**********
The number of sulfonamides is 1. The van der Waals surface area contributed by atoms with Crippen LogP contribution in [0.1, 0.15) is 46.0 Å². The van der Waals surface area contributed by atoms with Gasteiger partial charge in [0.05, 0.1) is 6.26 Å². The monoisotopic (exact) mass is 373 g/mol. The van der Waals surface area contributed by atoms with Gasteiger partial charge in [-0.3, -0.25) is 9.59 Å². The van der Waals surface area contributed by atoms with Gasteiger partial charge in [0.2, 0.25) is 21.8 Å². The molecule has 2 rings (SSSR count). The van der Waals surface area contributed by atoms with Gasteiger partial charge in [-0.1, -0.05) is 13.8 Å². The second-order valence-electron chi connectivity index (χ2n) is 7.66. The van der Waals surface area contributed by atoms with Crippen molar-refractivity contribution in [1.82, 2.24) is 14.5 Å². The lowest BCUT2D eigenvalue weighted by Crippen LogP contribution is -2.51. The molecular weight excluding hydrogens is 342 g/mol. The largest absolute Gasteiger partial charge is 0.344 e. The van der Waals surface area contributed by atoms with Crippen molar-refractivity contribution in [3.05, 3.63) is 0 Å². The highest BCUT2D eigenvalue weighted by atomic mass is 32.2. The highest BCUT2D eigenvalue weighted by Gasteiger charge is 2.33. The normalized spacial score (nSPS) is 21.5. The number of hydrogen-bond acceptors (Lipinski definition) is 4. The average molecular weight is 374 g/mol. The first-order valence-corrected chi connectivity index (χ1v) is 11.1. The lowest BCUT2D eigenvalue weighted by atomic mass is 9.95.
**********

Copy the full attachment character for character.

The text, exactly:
The number of sulfonamides is 1. The van der Waals surface area contributed by atoms with Crippen LogP contribution in [0.1, 0.15) is 46.0 Å². The van der Waals surface area contributed by atoms with Gasteiger partial charge in [0.05, 0.1) is 6.26 Å². The monoisotopic (exact) mass is 373 g/mol. The van der Waals surface area contributed by atoms with Gasteiger partial charge in [-0.3, -0.25) is 9.59 Å². The van der Waals surface area contributed by atoms with Gasteiger partial charge in [0.2, 0.25) is 21.8 Å². The molecule has 2 rings (SSSR count). The van der Waals surface area contributed by atoms with Gasteiger partial charge in [-0.1, -0.05) is 13.8 Å². The second-order valence-electron chi connectivity index (χ2n) is 7.66. The van der Waals surface area contributed by atoms with Crippen molar-refractivity contribution in [1.82, 2.24) is 14.5 Å². The lowest BCUT2D eigenvalue weighted by Crippen LogP contribution is -2.51. The molecular weight excluding hydrogens is 342 g/mol. The largest absolute Gasteiger partial charge is 0.344 e. The van der Waals surface area contributed by atoms with Crippen molar-refractivity contribution in [3.05, 3.63) is 0 Å². The highest BCUT2D eigenvalue weighted by atomic mass is 32.2. The highest BCUT2D eigenvalue weighted by Gasteiger charge is 2.33. The normalized spacial score (nSPS) is 21.5. The number of hydrogen-bond acceptors (Lipinski definition) is 4. The average molecular weight is 374 g/mol. The first-order valence-corrected chi connectivity index (χ1v) is 11.1. The lowest BCUT2D eigenvalue weighted by atomic mass is 9.95.